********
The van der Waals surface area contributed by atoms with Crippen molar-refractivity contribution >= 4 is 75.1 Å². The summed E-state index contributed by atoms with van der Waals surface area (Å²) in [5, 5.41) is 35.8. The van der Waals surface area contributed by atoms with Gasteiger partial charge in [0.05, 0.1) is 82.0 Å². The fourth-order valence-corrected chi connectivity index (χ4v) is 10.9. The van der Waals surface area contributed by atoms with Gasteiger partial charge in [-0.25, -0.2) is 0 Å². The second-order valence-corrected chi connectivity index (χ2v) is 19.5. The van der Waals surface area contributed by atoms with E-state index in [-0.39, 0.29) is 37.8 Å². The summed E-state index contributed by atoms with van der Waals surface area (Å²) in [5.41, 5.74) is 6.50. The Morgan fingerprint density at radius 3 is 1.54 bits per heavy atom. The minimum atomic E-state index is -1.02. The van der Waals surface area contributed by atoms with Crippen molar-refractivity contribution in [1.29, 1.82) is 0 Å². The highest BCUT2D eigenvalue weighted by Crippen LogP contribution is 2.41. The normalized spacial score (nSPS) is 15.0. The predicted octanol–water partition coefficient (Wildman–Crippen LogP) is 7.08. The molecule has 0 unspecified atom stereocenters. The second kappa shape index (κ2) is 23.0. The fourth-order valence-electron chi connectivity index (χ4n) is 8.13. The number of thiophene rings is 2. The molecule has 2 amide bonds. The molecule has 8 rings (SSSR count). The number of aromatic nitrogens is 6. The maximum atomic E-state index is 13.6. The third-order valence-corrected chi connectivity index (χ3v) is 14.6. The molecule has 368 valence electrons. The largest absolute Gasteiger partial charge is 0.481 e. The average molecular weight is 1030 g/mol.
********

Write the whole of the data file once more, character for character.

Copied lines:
The van der Waals surface area contributed by atoms with Crippen molar-refractivity contribution >= 4 is 75.1 Å². The summed E-state index contributed by atoms with van der Waals surface area (Å²) in [5, 5.41) is 35.8. The van der Waals surface area contributed by atoms with Gasteiger partial charge in [0.05, 0.1) is 82.0 Å². The fourth-order valence-corrected chi connectivity index (χ4v) is 10.9. The van der Waals surface area contributed by atoms with Gasteiger partial charge in [-0.25, -0.2) is 0 Å². The second-order valence-corrected chi connectivity index (χ2v) is 19.5. The van der Waals surface area contributed by atoms with E-state index in [-0.39, 0.29) is 37.8 Å². The summed E-state index contributed by atoms with van der Waals surface area (Å²) in [5.41, 5.74) is 6.50. The Morgan fingerprint density at radius 3 is 1.54 bits per heavy atom. The minimum atomic E-state index is -1.02. The van der Waals surface area contributed by atoms with Crippen molar-refractivity contribution in [1.29, 1.82) is 0 Å². The highest BCUT2D eigenvalue weighted by Crippen LogP contribution is 2.41. The normalized spacial score (nSPS) is 15.0. The predicted octanol–water partition coefficient (Wildman–Crippen LogP) is 7.08. The molecule has 0 unspecified atom stereocenters. The second kappa shape index (κ2) is 23.0. The fourth-order valence-electron chi connectivity index (χ4n) is 8.13. The number of thiophene rings is 2. The molecule has 2 amide bonds. The molecule has 8 rings (SSSR count). The number of aromatic nitrogens is 6. The maximum atomic E-state index is 13.6. The third-order valence-corrected chi connectivity index (χ3v) is 14.6. The molecule has 368 valence electrons. The largest absolute Gasteiger partial charge is 0.481 e. The average molecular weight is 1030 g/mol.